We previously demonstrated that the linear-actin filament nucleators Capu and Spire, in addition to catalyzing actin polymerization, have the ability to directly bundle and crosslink F-actin and microtubules (MTs) (Rosales-Nieves et al., 2006). We were interested in determining whether these last-mentioned biochemical properties apply to Wash, and performed in vitro F-actin and stabilized MT crosslinking/bundling assays with bacterially purified full-length Wash alongside Wasp, Scar and Whamy for comparison. In the absence of additional proteins, F-actin and taxol-stabilized microtubules were not bundled together, but appeared as relatively uniform haystacks of individual short filaments across the field of view (Fig. 1E-E″). The addition of Wash bundled these filaments together to form intertwined aggregate strands of F-actin and MTs, with the concomitant loss of the diffuse haystack appearance (Fig. 1F,G). Wash also crosslinks both F-actin and MTs, as shown by the overlap of F-actin and MT bundles in reactions containing both filaments (Fig. 1H-H″). In contrast to Wash, we found that Wasp bundles only MTs (Fig. 1I-I″), whereas Scar bundles neither (Fig. 1J-J″). Whamy bundled MTs and, to a lesser extent, F-actin (Fig. 1K-K″), consistent with a recent study showing that mammalian WHAMM binds MTs and G-actin (Campellone et al., 2008). We examined the F-actin and MT bundles mediated by Wash by electron microscopy (Fig. 1L-T). In the absence of Wash, individual F-actin and microtubule filaments were scattered in a random pattern (Fig. 1L-R). The addition of Wash induced these filaments to align parallel to each other and form bundles (Fig. 1M-Q). Cross-linking of these filaments by Wash was also observed (Fig. 1S,T). To quantify the extent of bundling in these assays, we performed low-speed co-sedimentation of the proteins following bundling assays (Fig. 1U,V). Unbundled actin and MT filaments did not pellet efficiently (1% and 12% in pellet fractions, respectively) and remained in the supernatant following centrifugation (Fig. 1U, actin+MTs lane). F-actin bundles and MT bundles pelleted efficiently (96-99% actin, 85-99% MT) in the presence of Wash, as did Wash itself when combined with F-actin (94%), MTs (90%), or both (95%; Fig. 1U, Wash lanes). To rule out the possibility that Wash pellets F-actin and MTs by forming aggregates that trap F-actin or MTs, we performed assays on Wash alone, and found that Wash did not pellet in the absence of F-actin or MTs. Similar quantifications were performed for Wasp, Scar and Whamy bundling/crosslinking (Fig. 1V). Members of both linear- and branched-actin filament nucleator classes, therefore, can bundle F-actin and MTs.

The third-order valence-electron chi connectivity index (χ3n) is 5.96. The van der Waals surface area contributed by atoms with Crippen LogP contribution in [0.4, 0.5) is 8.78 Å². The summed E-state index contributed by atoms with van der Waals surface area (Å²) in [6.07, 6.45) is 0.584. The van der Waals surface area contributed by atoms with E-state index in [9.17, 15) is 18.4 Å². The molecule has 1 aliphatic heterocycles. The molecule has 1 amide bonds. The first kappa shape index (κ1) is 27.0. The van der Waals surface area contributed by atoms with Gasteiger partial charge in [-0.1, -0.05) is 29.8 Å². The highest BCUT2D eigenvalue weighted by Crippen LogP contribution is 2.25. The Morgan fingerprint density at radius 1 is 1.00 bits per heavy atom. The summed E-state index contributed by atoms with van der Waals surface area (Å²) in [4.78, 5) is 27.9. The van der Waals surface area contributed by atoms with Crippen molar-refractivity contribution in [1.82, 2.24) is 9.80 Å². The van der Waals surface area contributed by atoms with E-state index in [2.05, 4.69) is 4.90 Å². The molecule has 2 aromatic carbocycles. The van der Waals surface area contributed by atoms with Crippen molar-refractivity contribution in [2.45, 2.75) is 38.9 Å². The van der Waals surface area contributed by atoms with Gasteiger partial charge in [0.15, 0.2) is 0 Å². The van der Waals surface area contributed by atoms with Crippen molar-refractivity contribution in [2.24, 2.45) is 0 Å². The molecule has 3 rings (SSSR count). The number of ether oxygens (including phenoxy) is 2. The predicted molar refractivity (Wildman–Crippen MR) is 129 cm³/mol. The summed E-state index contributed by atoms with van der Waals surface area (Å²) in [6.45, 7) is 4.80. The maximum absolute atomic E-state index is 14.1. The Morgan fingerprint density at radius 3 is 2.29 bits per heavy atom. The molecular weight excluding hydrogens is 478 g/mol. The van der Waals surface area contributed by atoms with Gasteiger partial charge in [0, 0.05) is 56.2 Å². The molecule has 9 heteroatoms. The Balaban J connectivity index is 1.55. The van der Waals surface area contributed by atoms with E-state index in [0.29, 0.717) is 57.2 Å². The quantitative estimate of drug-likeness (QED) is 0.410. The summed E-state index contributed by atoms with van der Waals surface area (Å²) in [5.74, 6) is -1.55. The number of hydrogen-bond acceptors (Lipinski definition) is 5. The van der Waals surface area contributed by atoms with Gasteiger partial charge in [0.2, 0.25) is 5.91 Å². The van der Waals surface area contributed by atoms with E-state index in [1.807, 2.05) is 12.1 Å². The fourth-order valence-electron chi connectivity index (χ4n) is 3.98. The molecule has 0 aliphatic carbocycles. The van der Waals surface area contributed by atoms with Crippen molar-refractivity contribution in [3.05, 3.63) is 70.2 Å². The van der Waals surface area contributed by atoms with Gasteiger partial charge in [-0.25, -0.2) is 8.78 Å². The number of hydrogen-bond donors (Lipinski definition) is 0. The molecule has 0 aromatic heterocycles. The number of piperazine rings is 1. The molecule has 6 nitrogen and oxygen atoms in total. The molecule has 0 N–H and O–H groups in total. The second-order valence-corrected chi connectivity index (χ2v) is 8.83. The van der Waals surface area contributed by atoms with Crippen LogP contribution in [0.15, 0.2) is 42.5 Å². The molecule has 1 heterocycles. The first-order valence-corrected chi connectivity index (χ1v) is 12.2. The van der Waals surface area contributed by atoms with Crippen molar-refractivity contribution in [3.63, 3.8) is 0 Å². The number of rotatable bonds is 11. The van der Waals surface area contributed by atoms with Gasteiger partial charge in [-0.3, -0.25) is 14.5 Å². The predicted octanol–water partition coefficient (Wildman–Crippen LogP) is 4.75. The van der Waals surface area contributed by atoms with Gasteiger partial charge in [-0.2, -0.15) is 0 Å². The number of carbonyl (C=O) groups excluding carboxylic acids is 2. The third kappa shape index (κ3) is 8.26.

Wash is essential for oogenesis in Drosophila